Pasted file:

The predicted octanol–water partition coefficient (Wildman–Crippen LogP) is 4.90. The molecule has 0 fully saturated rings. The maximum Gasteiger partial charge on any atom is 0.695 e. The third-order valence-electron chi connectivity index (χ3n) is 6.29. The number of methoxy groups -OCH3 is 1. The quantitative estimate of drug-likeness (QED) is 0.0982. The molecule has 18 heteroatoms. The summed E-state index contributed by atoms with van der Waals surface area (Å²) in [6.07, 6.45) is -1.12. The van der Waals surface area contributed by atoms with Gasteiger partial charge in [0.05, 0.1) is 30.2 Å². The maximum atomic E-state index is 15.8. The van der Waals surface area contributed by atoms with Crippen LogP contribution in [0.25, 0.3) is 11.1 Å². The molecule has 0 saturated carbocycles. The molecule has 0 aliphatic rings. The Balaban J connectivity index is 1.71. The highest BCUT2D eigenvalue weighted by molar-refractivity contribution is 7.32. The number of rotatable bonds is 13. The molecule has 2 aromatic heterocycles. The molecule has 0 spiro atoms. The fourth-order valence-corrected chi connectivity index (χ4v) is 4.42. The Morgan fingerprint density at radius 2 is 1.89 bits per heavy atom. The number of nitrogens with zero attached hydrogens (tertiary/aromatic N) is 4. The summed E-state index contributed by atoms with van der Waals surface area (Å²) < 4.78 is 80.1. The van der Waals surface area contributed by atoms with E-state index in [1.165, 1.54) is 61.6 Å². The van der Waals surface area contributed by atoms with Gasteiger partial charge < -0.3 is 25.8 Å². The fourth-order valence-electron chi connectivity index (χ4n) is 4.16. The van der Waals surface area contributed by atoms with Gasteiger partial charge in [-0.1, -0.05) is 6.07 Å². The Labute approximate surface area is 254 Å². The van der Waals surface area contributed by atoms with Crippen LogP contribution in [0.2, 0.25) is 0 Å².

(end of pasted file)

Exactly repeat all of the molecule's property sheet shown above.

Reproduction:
The predicted octanol–water partition coefficient (Wildman–Crippen LogP) is 4.90. The molecule has 0 fully saturated rings. The maximum Gasteiger partial charge on any atom is 0.695 e. The third-order valence-electron chi connectivity index (χ3n) is 6.29. The number of methoxy groups -OCH3 is 1. The quantitative estimate of drug-likeness (QED) is 0.0982. The molecule has 18 heteroatoms. The summed E-state index contributed by atoms with van der Waals surface area (Å²) in [6.07, 6.45) is -1.12. The van der Waals surface area contributed by atoms with Gasteiger partial charge in [0.05, 0.1) is 30.2 Å². The maximum atomic E-state index is 15.8. The van der Waals surface area contributed by atoms with Crippen LogP contribution in [0.25, 0.3) is 11.1 Å². The molecule has 0 saturated carbocycles. The molecule has 0 aliphatic rings. The Balaban J connectivity index is 1.71. The highest BCUT2D eigenvalue weighted by molar-refractivity contribution is 7.32. The number of rotatable bonds is 13. The molecule has 2 aromatic heterocycles. The molecule has 0 spiro atoms. The fourth-order valence-corrected chi connectivity index (χ4v) is 4.42. The Morgan fingerprint density at radius 2 is 1.89 bits per heavy atom. The number of nitrogens with zero attached hydrogens (tertiary/aromatic N) is 4. The summed E-state index contributed by atoms with van der Waals surface area (Å²) < 4.78 is 80.1. The van der Waals surface area contributed by atoms with E-state index in [1.165, 1.54) is 61.6 Å². The van der Waals surface area contributed by atoms with Gasteiger partial charge < -0.3 is 25.8 Å². The fourth-order valence-electron chi connectivity index (χ4n) is 4.16. The van der Waals surface area contributed by atoms with Gasteiger partial charge in [-0.1, -0.05) is 6.07 Å². The Labute approximate surface area is 254 Å². The van der Waals surface area contributed by atoms with Crippen LogP contribution in [0.2, 0.25) is 0 Å².